Facilitating the Spread of Knowledge and Innovation in Professional Software Development

Write for InfoQ


Choose your language

InfoQ Homepage News Improving Developer Experience in a Small Organization

Improving Developer Experience in a Small Organization

A way to improve developer experience is by removing time-consuming tasks and bottlenecks from developers and from the platform team that supports them. How you introduce changes matters; creating an understanding of the "why" before performing a change can smoothen the rollout.

Jessica Andersson spoke about improving developer experience in a small organization at NDC Oslo 2023.

Andersson explained that developer experience includes all the things that a software developer does in their work for developing and maintaining software, such as writing the code, testing, building, deploying, monitoring, and maintaining:

I often think of this from a product perspective where a development team is responsible for the product life cycle. A good developer experience allows a developer to focus on the things that make your product stand out against the competition and deliver customer value.

Their strategy for increasing developer experience has been to remove time-consuming tasks and bottlenecks. They started out by unblocking developers. If a developer has to wait for someone outside their team in order to make progress, then they are not able to act as an autonomous team and take full ownership of their product life cycle, Andersson said.

Next, they looked at removing time-consuming tasks from the platform team. In order to be able to continue delivering a better developer experience to their developers they needed to make sure that the platform team wasn’t stuck in an endless upgrade and migration loop.

After having freed up time from the platform team, they shifted the focus to removing time-consuming tasks from the developers leading to an overall better developer experience.

Andersson mentioned that how you introduce changes matters and it’s easier to apply changes if you have created an understanding of the "why" before you do so. They introduced a quite different workflow for developers that they believed would be a great improvement, but met some resistance in adoption before the developers understood why and how it was an improvement:

In the long run, it turned into a very appreciated way of working, but the rollout could have gone smoother if we spent more effort on introducing the change before performing it.

You need to build the confidence with developers that you will deliver value to them, Andersson said. Having a good relationship with your developers is key to understanding their problems and how you can improve their daily lives, she concluded.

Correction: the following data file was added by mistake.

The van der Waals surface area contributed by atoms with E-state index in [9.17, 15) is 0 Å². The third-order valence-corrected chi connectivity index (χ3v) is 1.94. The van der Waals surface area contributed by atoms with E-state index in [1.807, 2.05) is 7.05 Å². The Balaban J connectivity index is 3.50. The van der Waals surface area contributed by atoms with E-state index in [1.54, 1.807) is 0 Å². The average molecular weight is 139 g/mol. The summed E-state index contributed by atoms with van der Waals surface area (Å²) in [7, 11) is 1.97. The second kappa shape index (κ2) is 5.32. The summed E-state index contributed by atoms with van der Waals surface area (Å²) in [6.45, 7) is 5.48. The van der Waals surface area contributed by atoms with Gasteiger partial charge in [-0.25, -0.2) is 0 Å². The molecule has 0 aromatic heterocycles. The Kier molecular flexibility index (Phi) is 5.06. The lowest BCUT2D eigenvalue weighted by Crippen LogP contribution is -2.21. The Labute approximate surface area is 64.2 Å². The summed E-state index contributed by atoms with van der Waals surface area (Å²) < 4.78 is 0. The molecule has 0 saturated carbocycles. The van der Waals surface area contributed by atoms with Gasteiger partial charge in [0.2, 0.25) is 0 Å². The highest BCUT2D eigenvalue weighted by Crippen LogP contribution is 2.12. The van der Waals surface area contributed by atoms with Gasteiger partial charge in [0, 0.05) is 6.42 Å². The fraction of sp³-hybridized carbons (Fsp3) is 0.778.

InfoQ interviewed Jessica Andersson about improving the developer experience.

InfoQ: What challenges did you face improving developer experience while being on a small team?

Jessica Andersson: We couldn’t do everything, and we couldn’t do it all at once. We aimed to take on one thing, streamline it and do it well, and once it was "just working" we could move on to the next thing.

We also had to be mindful of the dependencies we brought on and the tools we started using, everything needs to be kept up-to-date and there’s a real risk of ending up in a state of constant updates with no room for new improvements.

InfoQ: Can you give an example of how you improved your developer experience?

Andersson: For unblocking developers we had the context of using DNS for service discovery. DNS was handled manually and there were just two people who had access to Cloudflare, of which I was one. This meant that every time a developer wanted to deploy a new service or update or remove an existing one, they had to come to me and ask for help.

This was not ideal for how we wanted to work so we started looking into how we could handle this differently in the Kubernetes environment we were using for container runtime. We looked at the ExternalDNS project which allows for managing DNS records through Kubernetes resources.

For us it was really simple to get up and running and fairly easy to migrate the existing, manually-created DNS records to be tracked by ExternalDNS as well. Onboarding developers to the new process was quick and we saw clear benefits within weeks of switching over!

InfoQ: What benefits can a golden path or paved road provide for developers?

Andersson: It allows developers to reuse a golden path for known problems, for instance using the same monitoring solution for different applications. Another benefit is keeping the cognitive load lower; by applying the same way of doing things to different applications, it becomes easier to maintain many applications.

InfoQ: What’s your advice to small teams or organizations that want to improve developer experience?

Andersson: My strongest advice is to assess your own organization and context before deciding on what to do. Figure out where you can make an impact on developer experience, pick one thing and improve it! Avoid copying what others have done unless it also makes sense in your context.

About the Author

Rate this Article